Some Keynesians, such as Larry Summers, are claiming that the recent earthquake in Japan - truly a devastating and saddening event that has claimed the lives of thousands - could help that country’s economy:
It may lead to some temporary increments ironically to GDP as a process of rebuilding takes place. In the wake of the earlier Kobe earthquake Japan actually gained some economic strength.
After expressing sorrow for the people of Japan, former White House economics adviser Larry Summers said, “it may lead to some temporary increments in GDP as a process of rebuilding takes place. In the wake of the earlier Kobe earthquake, Japan actually gained some economic strength.” Any economist is dead wrong to claim that there is a silver lining in a natural or man-made disaster. As it turns out, earthquakes and tsunamis are not stimuli. Destruction will not create prosperity.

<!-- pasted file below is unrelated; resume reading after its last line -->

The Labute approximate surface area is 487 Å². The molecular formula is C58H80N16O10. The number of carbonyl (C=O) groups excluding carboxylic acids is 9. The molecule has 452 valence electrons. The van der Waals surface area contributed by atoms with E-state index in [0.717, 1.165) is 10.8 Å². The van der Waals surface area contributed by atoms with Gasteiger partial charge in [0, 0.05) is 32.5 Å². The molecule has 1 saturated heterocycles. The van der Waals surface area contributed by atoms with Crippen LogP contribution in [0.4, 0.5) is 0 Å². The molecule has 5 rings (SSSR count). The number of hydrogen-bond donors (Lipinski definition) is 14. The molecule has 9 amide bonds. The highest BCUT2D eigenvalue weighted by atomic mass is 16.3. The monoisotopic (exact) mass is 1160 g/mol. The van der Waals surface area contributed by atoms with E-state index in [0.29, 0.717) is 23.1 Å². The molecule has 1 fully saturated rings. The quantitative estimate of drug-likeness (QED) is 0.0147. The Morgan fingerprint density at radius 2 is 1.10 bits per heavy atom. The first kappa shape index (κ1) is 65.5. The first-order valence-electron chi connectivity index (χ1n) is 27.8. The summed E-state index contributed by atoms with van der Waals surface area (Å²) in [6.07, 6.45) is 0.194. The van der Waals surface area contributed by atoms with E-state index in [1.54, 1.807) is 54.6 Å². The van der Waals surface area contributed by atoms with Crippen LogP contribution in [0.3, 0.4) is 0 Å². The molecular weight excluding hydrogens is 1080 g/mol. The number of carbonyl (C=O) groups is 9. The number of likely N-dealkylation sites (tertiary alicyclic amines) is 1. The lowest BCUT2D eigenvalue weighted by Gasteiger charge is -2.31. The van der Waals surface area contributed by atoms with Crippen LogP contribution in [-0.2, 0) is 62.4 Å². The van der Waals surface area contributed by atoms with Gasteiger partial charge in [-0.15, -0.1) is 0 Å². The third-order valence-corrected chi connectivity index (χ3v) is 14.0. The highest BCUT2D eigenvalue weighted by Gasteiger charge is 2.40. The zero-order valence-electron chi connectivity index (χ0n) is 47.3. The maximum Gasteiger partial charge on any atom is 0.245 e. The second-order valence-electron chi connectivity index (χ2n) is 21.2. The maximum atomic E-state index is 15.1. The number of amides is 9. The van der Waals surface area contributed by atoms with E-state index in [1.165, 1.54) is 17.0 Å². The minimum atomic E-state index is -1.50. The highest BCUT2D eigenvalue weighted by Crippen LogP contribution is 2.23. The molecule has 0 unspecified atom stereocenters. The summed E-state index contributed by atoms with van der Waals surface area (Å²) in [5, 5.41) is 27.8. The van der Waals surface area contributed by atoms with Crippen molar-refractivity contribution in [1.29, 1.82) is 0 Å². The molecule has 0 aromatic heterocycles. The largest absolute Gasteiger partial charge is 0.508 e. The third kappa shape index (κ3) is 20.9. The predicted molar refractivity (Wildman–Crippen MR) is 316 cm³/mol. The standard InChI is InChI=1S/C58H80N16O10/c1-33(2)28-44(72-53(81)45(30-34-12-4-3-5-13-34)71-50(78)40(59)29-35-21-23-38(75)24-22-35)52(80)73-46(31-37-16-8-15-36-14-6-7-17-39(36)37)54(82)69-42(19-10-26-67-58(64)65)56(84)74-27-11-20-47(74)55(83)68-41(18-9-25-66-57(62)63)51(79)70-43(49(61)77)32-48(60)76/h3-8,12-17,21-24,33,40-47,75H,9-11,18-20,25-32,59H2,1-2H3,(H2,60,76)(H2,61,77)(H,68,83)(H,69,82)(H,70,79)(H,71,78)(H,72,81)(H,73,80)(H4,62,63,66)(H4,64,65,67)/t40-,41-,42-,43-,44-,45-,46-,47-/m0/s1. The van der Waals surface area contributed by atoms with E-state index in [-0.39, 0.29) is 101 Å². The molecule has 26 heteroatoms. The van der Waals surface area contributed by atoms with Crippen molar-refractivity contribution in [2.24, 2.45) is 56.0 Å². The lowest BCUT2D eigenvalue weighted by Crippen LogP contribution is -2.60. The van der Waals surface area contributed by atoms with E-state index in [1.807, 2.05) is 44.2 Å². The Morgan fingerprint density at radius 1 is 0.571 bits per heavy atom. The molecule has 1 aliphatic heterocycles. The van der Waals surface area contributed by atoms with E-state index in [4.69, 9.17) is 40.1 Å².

As economics Professor Steven Horwitz notes, “If one really believes such disasters are good for the economy, even in the short run, then one should positively recommend burning down neighborhoods and destroying farm machinery. After all, think of the demand for construction workers and equipment, as well as the demand for manual labor on farms that would generate. Why we’d be rich as kings in no time, right?”